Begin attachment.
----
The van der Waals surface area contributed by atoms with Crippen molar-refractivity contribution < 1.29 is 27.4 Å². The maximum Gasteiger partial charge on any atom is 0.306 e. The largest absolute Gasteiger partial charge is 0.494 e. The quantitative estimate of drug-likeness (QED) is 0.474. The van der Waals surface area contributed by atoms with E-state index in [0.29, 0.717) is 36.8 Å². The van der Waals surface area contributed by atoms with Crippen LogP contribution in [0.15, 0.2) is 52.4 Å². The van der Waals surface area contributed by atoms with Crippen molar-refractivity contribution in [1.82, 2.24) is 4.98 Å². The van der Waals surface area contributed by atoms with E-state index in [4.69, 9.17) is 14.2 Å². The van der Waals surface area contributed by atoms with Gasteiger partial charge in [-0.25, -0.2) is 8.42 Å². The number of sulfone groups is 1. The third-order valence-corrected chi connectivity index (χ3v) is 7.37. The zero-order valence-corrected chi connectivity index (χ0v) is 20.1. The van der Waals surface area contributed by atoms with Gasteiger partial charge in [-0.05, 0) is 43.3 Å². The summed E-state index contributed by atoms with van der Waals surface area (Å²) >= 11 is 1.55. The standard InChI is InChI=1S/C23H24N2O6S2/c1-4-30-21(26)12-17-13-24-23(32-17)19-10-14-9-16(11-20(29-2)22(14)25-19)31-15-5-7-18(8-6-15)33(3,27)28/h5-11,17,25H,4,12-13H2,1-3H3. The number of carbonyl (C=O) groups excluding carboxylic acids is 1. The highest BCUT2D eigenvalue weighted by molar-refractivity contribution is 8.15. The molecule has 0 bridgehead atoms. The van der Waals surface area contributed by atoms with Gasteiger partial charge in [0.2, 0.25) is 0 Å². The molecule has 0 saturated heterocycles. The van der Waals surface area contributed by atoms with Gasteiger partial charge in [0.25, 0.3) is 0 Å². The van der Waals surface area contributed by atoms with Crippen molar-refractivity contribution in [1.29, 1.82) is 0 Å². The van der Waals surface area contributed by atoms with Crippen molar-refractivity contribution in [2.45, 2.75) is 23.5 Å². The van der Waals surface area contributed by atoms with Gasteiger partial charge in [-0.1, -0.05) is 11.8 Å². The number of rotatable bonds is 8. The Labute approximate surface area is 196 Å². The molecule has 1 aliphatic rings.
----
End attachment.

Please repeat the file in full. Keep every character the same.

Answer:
The van der Waals surface area contributed by atoms with Crippen molar-refractivity contribution < 1.29 is 27.4 Å². The maximum Gasteiger partial charge on any atom is 0.306 e. The largest absolute Gasteiger partial charge is 0.494 e. The quantitative estimate of drug-likeness (QED) is 0.474. The van der Waals surface area contributed by atoms with E-state index in [0.29, 0.717) is 36.8 Å². The van der Waals surface area contributed by atoms with Crippen LogP contribution in [0.15, 0.2) is 52.4 Å². The van der Waals surface area contributed by atoms with Crippen molar-refractivity contribution in [1.82, 2.24) is 4.98 Å². The van der Waals surface area contributed by atoms with E-state index in [4.69, 9.17) is 14.2 Å². The van der Waals surface area contributed by atoms with Gasteiger partial charge in [-0.25, -0.2) is 8.42 Å². The number of sulfone groups is 1. The third-order valence-corrected chi connectivity index (χ3v) is 7.37. The zero-order valence-corrected chi connectivity index (χ0v) is 20.1. The van der Waals surface area contributed by atoms with Gasteiger partial charge in [-0.05, 0) is 43.3 Å². The summed E-state index contributed by atoms with van der Waals surface area (Å²) >= 11 is 1.55. The standard InChI is InChI=1S/C23H24N2O6S2/c1-4-30-21(26)12-17-13-24-23(32-17)19-10-14-9-16(11-20(29-2)22(14)25-19)31-15-5-7-18(8-6-15)33(3,27)28/h5-11,17,25H,4,12-13H2,1-3H3. The number of carbonyl (C=O) groups excluding carboxylic acids is 1. The highest BCUT2D eigenvalue weighted by molar-refractivity contribution is 8.15. The molecule has 0 bridgehead atoms. The van der Waals surface area contributed by atoms with Gasteiger partial charge in [0.2, 0.25) is 0 Å². The molecule has 0 saturated heterocycles. The van der Waals surface area contributed by atoms with Gasteiger partial charge in [0.25, 0.3) is 0 Å². The van der Waals surface area contributed by atoms with Crippen molar-refractivity contribution in [1.29, 1.82) is 0 Å². The van der Waals surface area contributed by atoms with Crippen molar-refractivity contribution in [2.45, 2.75) is 23.5 Å². The van der Waals surface area contributed by atoms with Gasteiger partial charge in [-0.1, -0.05) is 11.8 Å². The number of rotatable bonds is 8. The Labute approximate surface area is 196 Å². The molecule has 1 aliphatic rings.